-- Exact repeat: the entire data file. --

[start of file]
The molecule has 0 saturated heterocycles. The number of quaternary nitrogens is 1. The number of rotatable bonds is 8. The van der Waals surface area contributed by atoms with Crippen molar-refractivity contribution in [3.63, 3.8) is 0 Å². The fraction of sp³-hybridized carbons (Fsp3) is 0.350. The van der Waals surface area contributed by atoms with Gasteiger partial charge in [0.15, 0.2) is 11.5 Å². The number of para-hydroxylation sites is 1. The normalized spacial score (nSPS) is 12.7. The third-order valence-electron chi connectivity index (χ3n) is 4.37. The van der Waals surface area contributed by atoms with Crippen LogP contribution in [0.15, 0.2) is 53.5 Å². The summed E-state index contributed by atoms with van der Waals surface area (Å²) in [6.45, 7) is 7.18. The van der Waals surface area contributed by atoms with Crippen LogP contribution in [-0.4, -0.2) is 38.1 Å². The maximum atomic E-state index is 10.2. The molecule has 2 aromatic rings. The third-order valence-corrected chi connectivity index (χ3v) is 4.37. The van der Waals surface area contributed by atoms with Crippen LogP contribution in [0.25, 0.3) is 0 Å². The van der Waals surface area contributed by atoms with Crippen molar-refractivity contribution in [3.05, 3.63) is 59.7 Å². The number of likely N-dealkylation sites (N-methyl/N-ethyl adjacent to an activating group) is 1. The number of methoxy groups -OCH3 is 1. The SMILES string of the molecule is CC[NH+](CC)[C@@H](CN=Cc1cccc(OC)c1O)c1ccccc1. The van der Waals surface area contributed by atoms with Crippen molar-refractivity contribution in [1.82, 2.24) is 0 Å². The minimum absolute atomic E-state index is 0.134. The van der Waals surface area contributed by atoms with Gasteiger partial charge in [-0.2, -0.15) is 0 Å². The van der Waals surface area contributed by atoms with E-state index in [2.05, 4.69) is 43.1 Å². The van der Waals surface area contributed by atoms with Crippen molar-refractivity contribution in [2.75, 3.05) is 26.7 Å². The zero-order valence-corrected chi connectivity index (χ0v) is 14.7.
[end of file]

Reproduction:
The molecule has 0 saturated heterocycles. The number of quaternary nitrogens is 1. The number of rotatable bonds is 8. The van der Waals surface area contributed by atoms with Crippen molar-refractivity contribution in [3.63, 3.8) is 0 Å². The fraction of sp³-hybridized carbons (Fsp3) is 0.350. The van der Waals surface area contributed by atoms with Gasteiger partial charge in [0.15, 0.2) is 11.5 Å². The number of para-hydroxylation sites is 1. The normalized spacial score (nSPS) is 12.7. The third-order valence-electron chi connectivity index (χ3n) is 4.37. The van der Waals surface area contributed by atoms with Crippen LogP contribution in [0.15, 0.2) is 53.5 Å². The summed E-state index contributed by atoms with van der Waals surface area (Å²) in [6.45, 7) is 7.18. The van der Waals surface area contributed by atoms with Crippen LogP contribution in [-0.4, -0.2) is 38.1 Å². The maximum atomic E-state index is 10.2. The molecule has 2 aromatic rings. The third-order valence-corrected chi connectivity index (χ3v) is 4.37. The van der Waals surface area contributed by atoms with Crippen LogP contribution in [0.25, 0.3) is 0 Å². The van der Waals surface area contributed by atoms with Crippen molar-refractivity contribution in [3.05, 3.63) is 59.7 Å². The number of likely N-dealkylation sites (N-methyl/N-ethyl adjacent to an activating group) is 1. The number of methoxy groups -OCH3 is 1. The SMILES string of the molecule is CC[NH+](CC)[C@@H](CN=Cc1cccc(OC)c1O)c1ccccc1. The van der Waals surface area contributed by atoms with Crippen molar-refractivity contribution in [1.82, 2.24) is 0 Å². The minimum absolute atomic E-state index is 0.134. The van der Waals surface area contributed by atoms with Gasteiger partial charge in [-0.2, -0.15) is 0 Å². The van der Waals surface area contributed by atoms with E-state index in [2.05, 4.69) is 43.1 Å². The van der Waals surface area contributed by atoms with Crippen molar-refractivity contribution in [2.75, 3.05) is 26.7 Å². The zero-order valence-corrected chi connectivity index (χ0v) is 14.7.